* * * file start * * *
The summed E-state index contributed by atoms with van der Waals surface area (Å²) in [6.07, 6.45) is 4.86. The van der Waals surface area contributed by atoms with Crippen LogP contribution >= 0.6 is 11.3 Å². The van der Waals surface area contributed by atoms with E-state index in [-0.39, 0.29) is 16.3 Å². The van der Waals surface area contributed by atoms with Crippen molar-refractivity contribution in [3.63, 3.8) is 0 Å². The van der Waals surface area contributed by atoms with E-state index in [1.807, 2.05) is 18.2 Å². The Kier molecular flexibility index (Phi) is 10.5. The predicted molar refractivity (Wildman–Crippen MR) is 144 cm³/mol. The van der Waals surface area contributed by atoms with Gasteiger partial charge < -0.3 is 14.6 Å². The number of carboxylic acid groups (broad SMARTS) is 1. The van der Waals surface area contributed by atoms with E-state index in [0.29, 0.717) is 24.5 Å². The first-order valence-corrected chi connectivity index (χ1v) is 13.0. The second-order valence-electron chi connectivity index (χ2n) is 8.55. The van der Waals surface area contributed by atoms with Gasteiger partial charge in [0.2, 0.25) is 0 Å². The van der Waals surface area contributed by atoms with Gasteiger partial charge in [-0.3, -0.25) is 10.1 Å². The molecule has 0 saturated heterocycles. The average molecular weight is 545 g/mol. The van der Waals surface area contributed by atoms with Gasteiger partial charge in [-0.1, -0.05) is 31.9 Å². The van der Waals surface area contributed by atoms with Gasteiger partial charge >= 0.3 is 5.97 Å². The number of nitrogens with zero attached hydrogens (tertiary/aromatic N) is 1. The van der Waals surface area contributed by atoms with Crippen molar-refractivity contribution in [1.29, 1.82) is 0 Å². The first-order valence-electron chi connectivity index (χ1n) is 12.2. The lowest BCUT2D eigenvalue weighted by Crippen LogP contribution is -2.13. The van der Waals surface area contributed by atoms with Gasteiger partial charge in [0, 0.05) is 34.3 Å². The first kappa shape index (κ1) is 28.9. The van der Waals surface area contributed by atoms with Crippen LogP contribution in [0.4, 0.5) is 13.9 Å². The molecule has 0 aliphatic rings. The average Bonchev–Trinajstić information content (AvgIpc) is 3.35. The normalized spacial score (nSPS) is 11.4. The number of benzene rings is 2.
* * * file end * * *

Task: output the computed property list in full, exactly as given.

The summed E-state index contributed by atoms with van der Waals surface area (Å²) in [6.07, 6.45) is 4.86. The van der Waals surface area contributed by atoms with Crippen LogP contribution >= 0.6 is 11.3 Å². The van der Waals surface area contributed by atoms with E-state index in [-0.39, 0.29) is 16.3 Å². The van der Waals surface area contributed by atoms with Crippen molar-refractivity contribution in [3.63, 3.8) is 0 Å². The van der Waals surface area contributed by atoms with E-state index in [1.807, 2.05) is 18.2 Å². The Kier molecular flexibility index (Phi) is 10.5. The predicted molar refractivity (Wildman–Crippen MR) is 144 cm³/mol. The van der Waals surface area contributed by atoms with Gasteiger partial charge < -0.3 is 14.6 Å². The number of carboxylic acid groups (broad SMARTS) is 1. The van der Waals surface area contributed by atoms with E-state index in [0.29, 0.717) is 24.5 Å². The first-order valence-corrected chi connectivity index (χ1v) is 13.0. The second-order valence-electron chi connectivity index (χ2n) is 8.55. The van der Waals surface area contributed by atoms with Gasteiger partial charge in [0.2, 0.25) is 0 Å². The van der Waals surface area contributed by atoms with Gasteiger partial charge in [-0.3, -0.25) is 10.1 Å². The molecule has 0 saturated heterocycles. The average molecular weight is 545 g/mol. The van der Waals surface area contributed by atoms with Gasteiger partial charge in [-0.1, -0.05) is 31.9 Å². The van der Waals surface area contributed by atoms with Gasteiger partial charge >= 0.3 is 5.97 Å². The number of nitrogens with zero attached hydrogens (tertiary/aromatic N) is 1. The van der Waals surface area contributed by atoms with Crippen molar-refractivity contribution in [1.29, 1.82) is 0 Å². The first-order valence-electron chi connectivity index (χ1n) is 12.2. The lowest BCUT2D eigenvalue weighted by Crippen LogP contribution is -2.13. The van der Waals surface area contributed by atoms with Gasteiger partial charge in [0, 0.05) is 34.3 Å². The first kappa shape index (κ1) is 28.9. The van der Waals surface area contributed by atoms with Crippen LogP contribution in [0.4, 0.5) is 13.9 Å². The molecule has 0 aliphatic rings. The average Bonchev–Trinajstić information content (AvgIpc) is 3.35. The normalized spacial score (nSPS) is 11.4. The number of benzene rings is 2.